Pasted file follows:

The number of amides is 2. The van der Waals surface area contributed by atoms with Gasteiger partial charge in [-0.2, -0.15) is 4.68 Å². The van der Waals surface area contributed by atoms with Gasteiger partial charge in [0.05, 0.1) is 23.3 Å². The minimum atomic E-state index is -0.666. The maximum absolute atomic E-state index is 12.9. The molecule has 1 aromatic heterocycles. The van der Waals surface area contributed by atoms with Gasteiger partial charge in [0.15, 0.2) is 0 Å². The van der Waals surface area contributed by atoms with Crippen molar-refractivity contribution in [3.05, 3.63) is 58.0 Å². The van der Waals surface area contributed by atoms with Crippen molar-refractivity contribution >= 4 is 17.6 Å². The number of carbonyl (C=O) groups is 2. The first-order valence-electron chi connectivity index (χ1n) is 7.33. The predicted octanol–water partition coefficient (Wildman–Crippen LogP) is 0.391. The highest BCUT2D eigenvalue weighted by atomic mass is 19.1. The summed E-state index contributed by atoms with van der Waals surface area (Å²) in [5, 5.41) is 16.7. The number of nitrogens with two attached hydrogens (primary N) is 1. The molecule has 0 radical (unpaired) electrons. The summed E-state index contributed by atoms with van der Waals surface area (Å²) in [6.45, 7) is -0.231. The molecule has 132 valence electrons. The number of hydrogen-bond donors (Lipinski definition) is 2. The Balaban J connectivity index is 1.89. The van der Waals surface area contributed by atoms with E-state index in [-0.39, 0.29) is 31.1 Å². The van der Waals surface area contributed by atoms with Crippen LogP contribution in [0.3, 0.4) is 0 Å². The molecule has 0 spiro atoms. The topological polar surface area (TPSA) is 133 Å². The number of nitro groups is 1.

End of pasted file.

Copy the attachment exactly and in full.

The number of amides is 2. The van der Waals surface area contributed by atoms with Gasteiger partial charge in [-0.2, -0.15) is 4.68 Å². The van der Waals surface area contributed by atoms with Gasteiger partial charge in [0.05, 0.1) is 23.3 Å². The minimum atomic E-state index is -0.666. The maximum absolute atomic E-state index is 12.9. The molecule has 1 aromatic heterocycles. The van der Waals surface area contributed by atoms with Gasteiger partial charge in [0.15, 0.2) is 0 Å². The van der Waals surface area contributed by atoms with Crippen molar-refractivity contribution in [3.05, 3.63) is 58.0 Å². The van der Waals surface area contributed by atoms with Crippen molar-refractivity contribution >= 4 is 17.6 Å². The number of carbonyl (C=O) groups is 2. The first-order valence-electron chi connectivity index (χ1n) is 7.33. The predicted octanol–water partition coefficient (Wildman–Crippen LogP) is 0.391. The highest BCUT2D eigenvalue weighted by atomic mass is 19.1. The summed E-state index contributed by atoms with van der Waals surface area (Å²) in [5, 5.41) is 16.7. The number of nitrogens with two attached hydrogens (primary N) is 1. The molecule has 0 radical (unpaired) electrons. The summed E-state index contributed by atoms with van der Waals surface area (Å²) in [6.45, 7) is -0.231. The molecule has 132 valence electrons. The number of hydrogen-bond donors (Lipinski definition) is 2. The Balaban J connectivity index is 1.89. The van der Waals surface area contributed by atoms with E-state index in [-0.39, 0.29) is 31.1 Å². The van der Waals surface area contributed by atoms with Crippen LogP contribution in [0.3, 0.4) is 0 Å². The molecule has 0 spiro atoms. The topological polar surface area (TPSA) is 133 Å². The number of nitro groups is 1.